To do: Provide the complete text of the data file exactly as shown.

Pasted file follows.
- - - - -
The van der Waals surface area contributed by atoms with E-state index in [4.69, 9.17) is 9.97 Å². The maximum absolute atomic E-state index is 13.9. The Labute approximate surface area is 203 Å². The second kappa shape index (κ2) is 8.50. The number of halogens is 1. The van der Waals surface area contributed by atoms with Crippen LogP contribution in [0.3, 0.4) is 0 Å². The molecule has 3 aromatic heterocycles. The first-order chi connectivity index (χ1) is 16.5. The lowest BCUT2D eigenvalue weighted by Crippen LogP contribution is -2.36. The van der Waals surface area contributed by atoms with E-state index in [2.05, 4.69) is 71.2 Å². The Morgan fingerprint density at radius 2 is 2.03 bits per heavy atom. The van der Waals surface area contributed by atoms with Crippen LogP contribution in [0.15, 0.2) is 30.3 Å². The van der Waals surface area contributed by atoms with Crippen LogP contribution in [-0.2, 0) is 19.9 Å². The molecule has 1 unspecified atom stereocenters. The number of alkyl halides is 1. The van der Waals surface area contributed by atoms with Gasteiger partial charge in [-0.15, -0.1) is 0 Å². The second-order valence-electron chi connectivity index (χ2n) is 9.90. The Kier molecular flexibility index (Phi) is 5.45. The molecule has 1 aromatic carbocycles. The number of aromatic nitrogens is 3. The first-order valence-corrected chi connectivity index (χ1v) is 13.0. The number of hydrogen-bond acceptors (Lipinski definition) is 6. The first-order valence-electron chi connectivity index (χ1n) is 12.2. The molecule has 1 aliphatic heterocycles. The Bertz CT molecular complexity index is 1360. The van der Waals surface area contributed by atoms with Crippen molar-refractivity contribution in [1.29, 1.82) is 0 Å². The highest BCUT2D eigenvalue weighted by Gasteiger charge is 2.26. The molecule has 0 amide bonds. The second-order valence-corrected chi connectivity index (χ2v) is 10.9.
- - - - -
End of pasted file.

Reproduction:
The van der Waals surface area contributed by atoms with E-state index in [4.69, 9.17) is 9.97 Å². The maximum absolute atomic E-state index is 13.9. The Labute approximate surface area is 203 Å². The second kappa shape index (κ2) is 8.50. The number of halogens is 1. The van der Waals surface area contributed by atoms with Crippen LogP contribution in [0.3, 0.4) is 0 Å². The molecule has 3 aromatic heterocycles. The first-order chi connectivity index (χ1) is 16.5. The lowest BCUT2D eigenvalue weighted by Crippen LogP contribution is -2.36. The van der Waals surface area contributed by atoms with E-state index in [2.05, 4.69) is 71.2 Å². The Morgan fingerprint density at radius 2 is 2.03 bits per heavy atom. The van der Waals surface area contributed by atoms with Crippen LogP contribution in [0.15, 0.2) is 30.3 Å². The van der Waals surface area contributed by atoms with Crippen LogP contribution in [-0.2, 0) is 19.9 Å². The molecule has 1 unspecified atom stereocenters. The number of alkyl halides is 1. The van der Waals surface area contributed by atoms with Gasteiger partial charge in [-0.15, -0.1) is 0 Å². The second-order valence-electron chi connectivity index (χ2n) is 9.90. The Kier molecular flexibility index (Phi) is 5.45. The molecule has 1 aromatic carbocycles. The number of aromatic nitrogens is 3. The first-order valence-corrected chi connectivity index (χ1v) is 13.0. The number of hydrogen-bond acceptors (Lipinski definition) is 6. The first-order valence-electron chi connectivity index (χ1n) is 12.2. The molecule has 1 aliphatic heterocycles. The Bertz CT molecular complexity index is 1360. The van der Waals surface area contributed by atoms with Crippen molar-refractivity contribution in [1.29, 1.82) is 0 Å². The highest BCUT2D eigenvalue weighted by Gasteiger charge is 2.26. The molecule has 0 amide bonds. The second-order valence-corrected chi connectivity index (χ2v) is 10.9.